Congrats to the Grads! Profiles in Success—2015

Denise Hill-Otto: A Study in Reinvention

Driving nearly 50 miles each way between Irvington, N.J. and Lakewood is tough. But so is reinventing yourself after a job loss.

DeniseThat’s how Denise Hill-Otto found herself back at Georgian Court, more than 20 years after she earned a bachelor’s degree in chemistry. She landed work right out of college as a medical technologist and that job led to her becoming a pharmaceutical microbiologist. In 2010, swift corporate changes and an industry merger changed everything.

She was out of work but full of promise. And she knew it was time to pursue the passion she’d always had for criminal investigations.

“I’ve always been drawn to the field,” says Denise, who is hooked on programming like ID: Investigation Discovery. “What is it that makes people snap, or that pushes them to make decisions when they know there are dire consequences?”

Knowing she was ready for graduate school, Denise did her homework and decided to pursue a master’s degree in homeland security at Georgian Court. She knew GCU professors had the real-world experience that would benefit her, and was confident they would offer the expertise—and professional connections—she was need for her next career.

“During my undergrad experience at Georgian Court, the professors I encountered were passionate about their subjects they taught. The classroom size was small therefore, you were not just a number and the professors knew you,” she recalled. Not only were her professors passionate, but they challenged her in new ways.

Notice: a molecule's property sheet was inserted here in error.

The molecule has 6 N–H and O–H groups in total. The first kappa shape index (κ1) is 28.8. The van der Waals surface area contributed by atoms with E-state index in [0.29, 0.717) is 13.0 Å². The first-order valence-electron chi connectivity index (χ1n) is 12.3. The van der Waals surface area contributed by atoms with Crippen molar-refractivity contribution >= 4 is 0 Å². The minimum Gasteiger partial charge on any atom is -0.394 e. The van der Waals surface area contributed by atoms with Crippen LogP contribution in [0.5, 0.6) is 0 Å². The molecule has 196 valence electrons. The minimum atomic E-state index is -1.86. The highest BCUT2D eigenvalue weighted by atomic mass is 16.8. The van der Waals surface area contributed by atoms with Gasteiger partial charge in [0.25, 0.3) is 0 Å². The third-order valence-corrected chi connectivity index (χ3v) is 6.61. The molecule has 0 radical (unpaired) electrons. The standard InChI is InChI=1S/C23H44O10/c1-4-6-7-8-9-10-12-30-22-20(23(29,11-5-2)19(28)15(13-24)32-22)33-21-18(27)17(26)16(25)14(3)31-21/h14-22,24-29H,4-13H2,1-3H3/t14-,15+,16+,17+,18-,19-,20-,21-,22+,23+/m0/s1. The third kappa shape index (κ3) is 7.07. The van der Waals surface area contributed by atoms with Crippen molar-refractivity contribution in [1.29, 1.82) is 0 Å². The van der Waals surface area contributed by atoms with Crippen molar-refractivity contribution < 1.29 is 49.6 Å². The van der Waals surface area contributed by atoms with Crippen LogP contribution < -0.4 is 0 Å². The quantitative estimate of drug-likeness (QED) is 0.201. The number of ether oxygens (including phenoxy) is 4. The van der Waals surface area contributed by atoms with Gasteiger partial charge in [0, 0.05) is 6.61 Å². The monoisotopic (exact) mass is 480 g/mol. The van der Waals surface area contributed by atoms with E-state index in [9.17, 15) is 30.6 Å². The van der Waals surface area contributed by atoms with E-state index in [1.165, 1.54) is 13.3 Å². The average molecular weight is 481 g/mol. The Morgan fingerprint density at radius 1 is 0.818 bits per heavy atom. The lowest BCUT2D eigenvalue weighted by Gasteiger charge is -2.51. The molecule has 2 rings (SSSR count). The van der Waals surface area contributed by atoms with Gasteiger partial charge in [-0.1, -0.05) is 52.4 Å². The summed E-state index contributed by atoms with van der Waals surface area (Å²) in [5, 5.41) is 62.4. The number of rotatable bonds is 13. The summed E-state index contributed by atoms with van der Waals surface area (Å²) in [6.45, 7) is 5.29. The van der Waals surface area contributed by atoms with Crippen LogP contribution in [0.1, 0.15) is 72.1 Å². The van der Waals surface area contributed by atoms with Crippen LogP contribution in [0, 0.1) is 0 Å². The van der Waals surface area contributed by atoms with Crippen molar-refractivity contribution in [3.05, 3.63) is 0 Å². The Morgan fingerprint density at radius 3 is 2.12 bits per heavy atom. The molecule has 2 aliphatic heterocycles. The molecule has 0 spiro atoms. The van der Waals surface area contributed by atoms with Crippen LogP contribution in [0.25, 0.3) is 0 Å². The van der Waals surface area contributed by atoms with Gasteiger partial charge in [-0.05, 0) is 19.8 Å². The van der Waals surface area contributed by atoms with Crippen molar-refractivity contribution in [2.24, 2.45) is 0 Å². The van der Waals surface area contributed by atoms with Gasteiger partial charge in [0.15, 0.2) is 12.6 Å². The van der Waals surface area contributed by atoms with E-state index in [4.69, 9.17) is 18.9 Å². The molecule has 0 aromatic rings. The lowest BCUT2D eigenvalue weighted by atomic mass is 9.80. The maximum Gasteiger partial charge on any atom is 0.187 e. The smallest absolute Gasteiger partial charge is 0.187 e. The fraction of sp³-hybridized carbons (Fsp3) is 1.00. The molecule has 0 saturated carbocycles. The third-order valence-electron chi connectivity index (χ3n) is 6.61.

Difficult topic, tough research

Her master’s thesis focused on gangs, and getting access to gang members would not be easy.

“Dr. Robert Louden made it possible for me to intern with the New Jersey Parole Board, and they connected me with gang members who were about to be paroled.” For months, Denise reported to a residential re-entry center several times a week to meet and talk with current and ex-gang members. As the 18- to 50-year-old residents opened up, Denise learned more about what they found in gang life—security, escape from broken homes, a sense of fitting in, and a way to make money.

As they approached parole, some said their perspective was changed.

“They’re searching for an opportunity for another kind of life,” says Denise.”They want to know ‘How can I leave all of this behind?'”

 


“You do not go through the process of earning a graduate degree by yourself. You are advised and guided. Although I knew my advisor had other students, I always felt that I was given undivided attention. Failure is not an option at GCU.” 

— Denise Hill-Otto


 

 

With her previous career experience and degree in homeland security, the former pharmaceutical scientist is ready to go in a new direction. “Since December I’ve interviewed with two major federal agencies, and my applications are pending background checks. These opportunities came because of my combined majors, which I received from GCU, and my work experience.”

Next — Meet John Ruppert: Ready to give back

 



Return to our Commencement 2015 roundup, or contact the  Office of Marketing & Communications to learn more about our standout students!